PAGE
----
I admit I was feeling pretty nervous, so I told him about when the first time I saw him was on a poster on my now-husband's dorm room wall.
"That's pretty impressive," he said with a chuckle. "Does he still have the poster."
"Nope," I answered. "But a bobble-head made in your image currently sits on his desk at Tribune Tower. Along with an unopened can of Big Hurt beer. "
Having broken the ice, we began chatting about what led him from the dugout to the restaurant business. As it turns out, owning a sports bar was a long held dream of Frank's.
"I played baseball for 19 years, so you can imagine that I spent a lot of time in sports bars while on the road," he explained. "Unfortunately I didn't have the time necessary to devote to running one so it was always on my mind to start one when the opportunity presented itself."
Eventually, the window to do so opened up through a 2016 marketing campaign with Buona Beef. During the promotion, he developed a great enough relationship with the corporate office to propose working together on his dream space. As luck would have it, they were familiar with the Berwyn National Bank space and thought it would be an ideal place for sport fans to hang out.
And although Frank was really thrilled at the opportunity to curate an unique dining experience for his fans, he was just as excited to build ties to the Berwyn community itself.
"We have a very diverse community here, so I wanted the bar to be as much about that as it is about the food,"said Frank. "50% of the community is of Latino and Hispanic descent. We have four chefs, but I purposely brought in two Mexican chefs that can add the local flair to the menu. Ultimately, I wanted to be a place that everyone will feel comfortable."
Speaking of the menu, I had to ask him how much say he had in developing it.
"Oh yes, I had a hand in all of it, " he admitted. "I've always had a love for food, ever since I was a boy growing up in the South. So I wanted to have a lot of variety. I really wanted to be more upscale but with a sports bar, you have to give the fans what they love. With the current menu, I think we've got that balance. "
Frank said that his tastes runs to more simple items like burgers and salads. Therefore he made sure that there were plenty of choices for both. Right now, his favorite menu item is the Chicken Tinga Nachos.
"Although we are looking to rotate our menu items and offer seasonal things so that could change," he said.
As the host reminded us to wrap it up, I decided to ask Frank about the importance of giving back.
"It's definitely something that I feel strongly about. When I played here, the Frank Thomas Foundation was able to fund projects that were really important to me. Women's issues. Leukemia. Education was a big one for me, as we regularly gave out full and partial scholarships to fund a student going to college. In fact, we gave 20 students a chance to go to school with funding from our foundation."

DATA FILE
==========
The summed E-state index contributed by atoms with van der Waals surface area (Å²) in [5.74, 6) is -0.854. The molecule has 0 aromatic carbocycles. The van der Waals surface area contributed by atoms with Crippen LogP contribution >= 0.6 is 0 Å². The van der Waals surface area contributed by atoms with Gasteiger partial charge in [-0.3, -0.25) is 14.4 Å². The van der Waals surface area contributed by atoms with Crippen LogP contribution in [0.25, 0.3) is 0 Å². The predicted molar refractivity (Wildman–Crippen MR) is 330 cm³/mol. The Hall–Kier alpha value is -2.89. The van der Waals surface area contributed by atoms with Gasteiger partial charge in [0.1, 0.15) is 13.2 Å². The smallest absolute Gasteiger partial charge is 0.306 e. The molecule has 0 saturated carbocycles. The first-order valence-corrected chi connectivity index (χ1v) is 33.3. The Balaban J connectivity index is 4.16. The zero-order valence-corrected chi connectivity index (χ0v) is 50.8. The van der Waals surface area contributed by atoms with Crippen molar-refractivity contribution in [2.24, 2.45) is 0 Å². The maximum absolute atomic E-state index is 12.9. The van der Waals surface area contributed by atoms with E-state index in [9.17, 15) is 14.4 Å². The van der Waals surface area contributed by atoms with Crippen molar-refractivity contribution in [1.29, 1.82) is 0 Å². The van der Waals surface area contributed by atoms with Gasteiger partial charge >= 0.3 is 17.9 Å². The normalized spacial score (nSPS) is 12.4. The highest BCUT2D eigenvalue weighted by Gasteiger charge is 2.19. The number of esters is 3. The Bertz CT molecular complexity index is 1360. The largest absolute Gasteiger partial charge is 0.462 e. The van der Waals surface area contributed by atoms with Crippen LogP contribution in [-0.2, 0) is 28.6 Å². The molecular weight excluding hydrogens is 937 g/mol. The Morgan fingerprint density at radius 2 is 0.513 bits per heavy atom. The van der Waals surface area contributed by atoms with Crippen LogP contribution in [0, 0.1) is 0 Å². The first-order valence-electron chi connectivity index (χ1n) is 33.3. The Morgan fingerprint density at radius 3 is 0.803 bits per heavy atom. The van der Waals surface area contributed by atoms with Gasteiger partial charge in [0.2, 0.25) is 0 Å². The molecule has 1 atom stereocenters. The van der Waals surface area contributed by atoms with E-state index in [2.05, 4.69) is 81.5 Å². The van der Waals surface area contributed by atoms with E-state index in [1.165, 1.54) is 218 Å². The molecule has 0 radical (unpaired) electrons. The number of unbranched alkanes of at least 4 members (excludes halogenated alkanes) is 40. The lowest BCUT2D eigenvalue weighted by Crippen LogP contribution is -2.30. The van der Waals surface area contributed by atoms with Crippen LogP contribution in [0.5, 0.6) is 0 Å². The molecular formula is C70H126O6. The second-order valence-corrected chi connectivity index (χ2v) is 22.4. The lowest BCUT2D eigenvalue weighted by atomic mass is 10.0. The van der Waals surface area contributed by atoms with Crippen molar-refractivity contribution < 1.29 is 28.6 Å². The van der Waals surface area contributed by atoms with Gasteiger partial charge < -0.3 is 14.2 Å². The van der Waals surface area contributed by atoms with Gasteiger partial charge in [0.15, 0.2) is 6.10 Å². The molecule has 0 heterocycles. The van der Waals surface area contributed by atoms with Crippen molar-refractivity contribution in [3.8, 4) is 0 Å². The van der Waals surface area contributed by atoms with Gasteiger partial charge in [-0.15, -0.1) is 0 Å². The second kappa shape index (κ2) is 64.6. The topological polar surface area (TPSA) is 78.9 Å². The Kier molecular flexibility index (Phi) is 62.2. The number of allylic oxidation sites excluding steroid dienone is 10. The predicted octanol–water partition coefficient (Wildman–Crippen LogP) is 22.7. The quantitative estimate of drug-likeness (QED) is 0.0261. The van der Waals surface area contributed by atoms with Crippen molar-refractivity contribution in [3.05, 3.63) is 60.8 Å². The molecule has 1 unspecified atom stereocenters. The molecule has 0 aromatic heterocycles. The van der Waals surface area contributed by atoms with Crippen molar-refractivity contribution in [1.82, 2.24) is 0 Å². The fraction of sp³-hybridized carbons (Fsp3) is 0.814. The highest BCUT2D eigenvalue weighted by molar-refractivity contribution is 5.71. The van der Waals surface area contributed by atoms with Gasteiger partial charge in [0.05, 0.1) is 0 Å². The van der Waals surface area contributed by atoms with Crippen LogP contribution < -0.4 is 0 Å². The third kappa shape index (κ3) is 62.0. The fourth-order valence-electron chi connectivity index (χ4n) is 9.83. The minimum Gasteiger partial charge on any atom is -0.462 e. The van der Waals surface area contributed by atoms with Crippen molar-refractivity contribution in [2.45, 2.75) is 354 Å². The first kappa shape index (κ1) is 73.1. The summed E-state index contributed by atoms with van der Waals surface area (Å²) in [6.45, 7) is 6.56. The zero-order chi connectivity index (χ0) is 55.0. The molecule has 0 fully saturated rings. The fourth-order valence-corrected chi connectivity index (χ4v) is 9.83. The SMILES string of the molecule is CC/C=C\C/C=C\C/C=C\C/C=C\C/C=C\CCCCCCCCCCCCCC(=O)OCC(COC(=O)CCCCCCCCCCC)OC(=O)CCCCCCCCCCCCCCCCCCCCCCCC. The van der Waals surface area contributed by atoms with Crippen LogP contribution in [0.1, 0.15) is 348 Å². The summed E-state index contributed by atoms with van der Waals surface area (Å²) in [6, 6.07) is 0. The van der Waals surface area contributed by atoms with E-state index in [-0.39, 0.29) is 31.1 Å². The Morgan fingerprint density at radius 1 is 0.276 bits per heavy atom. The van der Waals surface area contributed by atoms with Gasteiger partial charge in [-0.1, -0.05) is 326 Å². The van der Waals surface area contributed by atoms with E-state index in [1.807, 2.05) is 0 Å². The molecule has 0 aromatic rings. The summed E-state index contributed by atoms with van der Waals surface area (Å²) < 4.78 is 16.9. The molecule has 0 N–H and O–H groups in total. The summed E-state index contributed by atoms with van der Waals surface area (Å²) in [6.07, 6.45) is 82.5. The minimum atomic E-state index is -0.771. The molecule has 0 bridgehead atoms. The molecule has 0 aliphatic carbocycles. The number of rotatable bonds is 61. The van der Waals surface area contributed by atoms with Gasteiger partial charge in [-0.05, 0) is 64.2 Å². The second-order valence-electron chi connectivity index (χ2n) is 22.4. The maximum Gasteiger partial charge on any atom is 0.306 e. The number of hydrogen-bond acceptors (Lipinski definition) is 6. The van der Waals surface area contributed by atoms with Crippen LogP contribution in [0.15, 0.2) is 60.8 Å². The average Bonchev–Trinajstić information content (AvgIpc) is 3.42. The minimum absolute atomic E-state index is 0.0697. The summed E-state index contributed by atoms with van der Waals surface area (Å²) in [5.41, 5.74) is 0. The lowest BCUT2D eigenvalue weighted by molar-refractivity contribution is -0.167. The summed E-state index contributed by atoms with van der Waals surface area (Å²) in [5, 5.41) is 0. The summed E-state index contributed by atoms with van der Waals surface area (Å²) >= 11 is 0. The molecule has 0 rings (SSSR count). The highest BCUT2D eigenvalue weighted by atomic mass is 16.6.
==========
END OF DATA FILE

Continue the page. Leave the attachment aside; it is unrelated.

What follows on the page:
Unfortunately, Frank had to discontinue the foundation when he found himself playing in a different city. But he is determine to get it going again as he consider philanthropy to be a big part of his life.
"It's definitely important as it's part of who I am."
At this point it was time finish our talk. Carly and I asked for a picture when I thought to ask him one last question. After explaining what the Darst Center does as well as our #BeASuperhero campaign, I asked Frank what his social justice superpower would be.
By the look on his face, he was clearly befuddled for a moment. "I know it's a crazy question, " I continued.
"My social justice superpower is making sure everyone had an equal opportunity to live their dreams. And my name would be Dr. Equal."
We all shared a laugh after admitting that his answer was really pretty good. Then, we were able to snag a selfie with the slugger.
As we said our goodbyes, I was struck by a few observations. One, no matter if you're a wannabe writer or a famous athlete, we all eventually find ourselves having to consider whether or not take a leap of faith. It's during those moments that we find out who we are and what's important for us. Mainly because you have to venture beyond your comfort level to create a new normal.
And that can be pretty scary.
Two, I realized that there's actually grace in the scary parts. If only because you often have to rely on something bigger than yourself to make the life change. So, in Frank's case, he connected with people like the established restaurant chain Buona Beef to give him some much needed support with the new bar. For me, that meant relying on prayer, luck and the occasional words of encouragement from my husband to get me through the lean times.
It certainly makes you grateful, as you can tell Frank was when he met with diners filing in after our interview. Every one was greeted with a smile and a handshake before we all gathered outside to see him cut the ribbon.